We are quickly approaching Felix’s one year anniversary celebrating his end of treatment and we are proud to report that Felix is blossoming! As a sport-loving 14-year-old he is now enjoying life as he should. He loves school and is making excellent progress. He is now playing for a football development team and enjoying his first romantic relationship! We couldn’t be prouder!

Boy in green football gear

Update April 2021

The isolation and lack of control experienced during the COVID-19 pandemic have been very similar to how life was for us when Felix was in treatment for leukaemia. This time last year we were a couple of weeks into that first lockdown and things started to feel very familiar. Again, our contact with the outside world was limited, we were terrified of a virus in the same way we were petrified of bacteria and potential infections. We became five again – existing in a bubble, fearful of this unknown threat.

Felix found early lockdown life quite difficult. Whether it brought back memories of those early days of isolation I’m not sure. He missed his friends, school and his freedom. He had been waiting for so long to enjoy all the things that teenagers should do and again, it was not to be. As the weeks went on, he got used to this new way of being and spent hours on Facetime with his friends and girlfriend. However, nothing could replace his beloved football – he missed training and playing more than anything.

Felix in his lime green football kit 2021.

His passion continues to be football

As the restrictions changed, so did Felix. In the last year we have watched him grow into a young man. A thoughtful and caring young man who loves life. His passion continues to be in football and he dedicated hours in the rain during the recent lockdown to keeping fit and honing his skills. He dreams of playing professional football and I know he will put everything he has into realising his dream. Surprisingly, another skill he has developed during lockdown is been baking. My word, he bakes the most delicious Lemon Drizzle cake.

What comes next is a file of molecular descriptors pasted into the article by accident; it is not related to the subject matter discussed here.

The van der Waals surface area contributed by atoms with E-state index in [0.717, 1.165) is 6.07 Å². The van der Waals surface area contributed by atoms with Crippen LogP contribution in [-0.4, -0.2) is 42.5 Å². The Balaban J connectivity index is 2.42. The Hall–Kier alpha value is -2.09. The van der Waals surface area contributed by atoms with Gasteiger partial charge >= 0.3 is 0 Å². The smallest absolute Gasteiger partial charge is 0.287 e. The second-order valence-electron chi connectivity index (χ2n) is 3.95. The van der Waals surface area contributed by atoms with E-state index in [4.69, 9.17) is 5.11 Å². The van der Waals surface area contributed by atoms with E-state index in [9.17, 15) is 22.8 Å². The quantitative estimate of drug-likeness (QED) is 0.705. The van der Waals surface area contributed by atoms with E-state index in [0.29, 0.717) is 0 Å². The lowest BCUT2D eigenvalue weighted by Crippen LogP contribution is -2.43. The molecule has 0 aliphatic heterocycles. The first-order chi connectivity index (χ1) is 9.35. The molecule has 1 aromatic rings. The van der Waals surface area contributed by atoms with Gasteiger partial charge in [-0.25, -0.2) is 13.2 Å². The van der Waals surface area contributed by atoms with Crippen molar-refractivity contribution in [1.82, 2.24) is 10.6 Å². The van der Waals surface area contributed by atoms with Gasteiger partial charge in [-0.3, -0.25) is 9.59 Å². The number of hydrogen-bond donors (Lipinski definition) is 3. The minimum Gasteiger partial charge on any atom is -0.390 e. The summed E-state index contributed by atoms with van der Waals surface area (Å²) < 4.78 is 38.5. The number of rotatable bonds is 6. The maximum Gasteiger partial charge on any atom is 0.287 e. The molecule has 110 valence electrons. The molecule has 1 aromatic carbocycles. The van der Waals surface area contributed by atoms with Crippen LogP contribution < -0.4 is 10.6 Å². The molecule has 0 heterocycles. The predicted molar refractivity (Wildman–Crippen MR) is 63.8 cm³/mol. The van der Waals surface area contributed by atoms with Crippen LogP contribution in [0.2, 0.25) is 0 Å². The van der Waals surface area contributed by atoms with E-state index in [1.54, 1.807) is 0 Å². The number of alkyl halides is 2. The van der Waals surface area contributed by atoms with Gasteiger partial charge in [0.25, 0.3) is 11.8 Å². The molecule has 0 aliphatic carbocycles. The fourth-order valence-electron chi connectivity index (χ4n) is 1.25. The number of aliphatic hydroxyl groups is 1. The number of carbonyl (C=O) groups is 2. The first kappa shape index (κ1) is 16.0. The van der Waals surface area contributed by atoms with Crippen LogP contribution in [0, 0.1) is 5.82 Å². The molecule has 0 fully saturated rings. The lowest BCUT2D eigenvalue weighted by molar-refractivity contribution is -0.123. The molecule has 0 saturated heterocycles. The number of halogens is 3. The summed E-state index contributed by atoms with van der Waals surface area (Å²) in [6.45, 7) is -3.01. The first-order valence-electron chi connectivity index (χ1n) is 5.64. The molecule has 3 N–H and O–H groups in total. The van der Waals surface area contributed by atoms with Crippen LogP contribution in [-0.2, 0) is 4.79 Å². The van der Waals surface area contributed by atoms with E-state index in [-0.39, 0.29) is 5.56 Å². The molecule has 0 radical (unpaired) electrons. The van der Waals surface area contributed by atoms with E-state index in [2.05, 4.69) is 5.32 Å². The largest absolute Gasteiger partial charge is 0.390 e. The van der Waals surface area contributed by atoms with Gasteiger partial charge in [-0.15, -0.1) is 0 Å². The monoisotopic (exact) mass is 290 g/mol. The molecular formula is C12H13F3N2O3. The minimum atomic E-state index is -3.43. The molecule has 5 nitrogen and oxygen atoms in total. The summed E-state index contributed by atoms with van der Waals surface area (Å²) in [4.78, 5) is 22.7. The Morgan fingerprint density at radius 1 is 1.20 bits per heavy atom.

Felix playing football 2021 (1)

No hospital visits has helped

As Felix is maturing, he is reflecting frequently on his diagnosis and how it has shaped him. At his recent clinic appointment, he eloquently spoke to his consultant about his diagnosis and where he is now. This was in January 2021 which was his first face-to-face appointment for 12 months. During the pandemic, his appointments have been via telephone which has helped us forget his diagnosis. When we have to go to the hospital for clinics, the sights, smells and sounds are a constant reminder of when Felix was in treatment. The lack of hospital visits has helped that period become a distant memory.

Felix, like everyone, is hoping that life continues to return to some kind of normal. If anyone knows what uncertainty, constant change and different types of normal are all about, Felix does. Hopefully, the summer of 2021 will be his summer – no treatment and this time, no pandemic to clip his wings.

felix with his mum Kerry 2021

Felix tells us what it's like to have cancer when you're 10 years old

Felix is now 15 and he tells us what being a child with cancer was like for him as part of our “Treat children as children campaign“. In this video, Felix tells us what he missed during those years of treatment and what helped to get him through.

Treat children as children

How you can help

If you’ve been touched by Felix’s journey, help us invest in the high quality research that really matters which would otherwise go unfunded.

This helps to support children with cancer so they can be with their families for longer.

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Have you or a family member been affected by childhood cancer?

Many of our supporters have been affected by childhood cancer – either through family, friends or their own personal experience. These patient stories can help inspire others to get involved with us, or can support our media work.

If you have a story that you would like to tell, please contact us by email.

On finishing treatment, Felix and his family reflect on their journey to get to this momentous point, and question – what is next for Felix?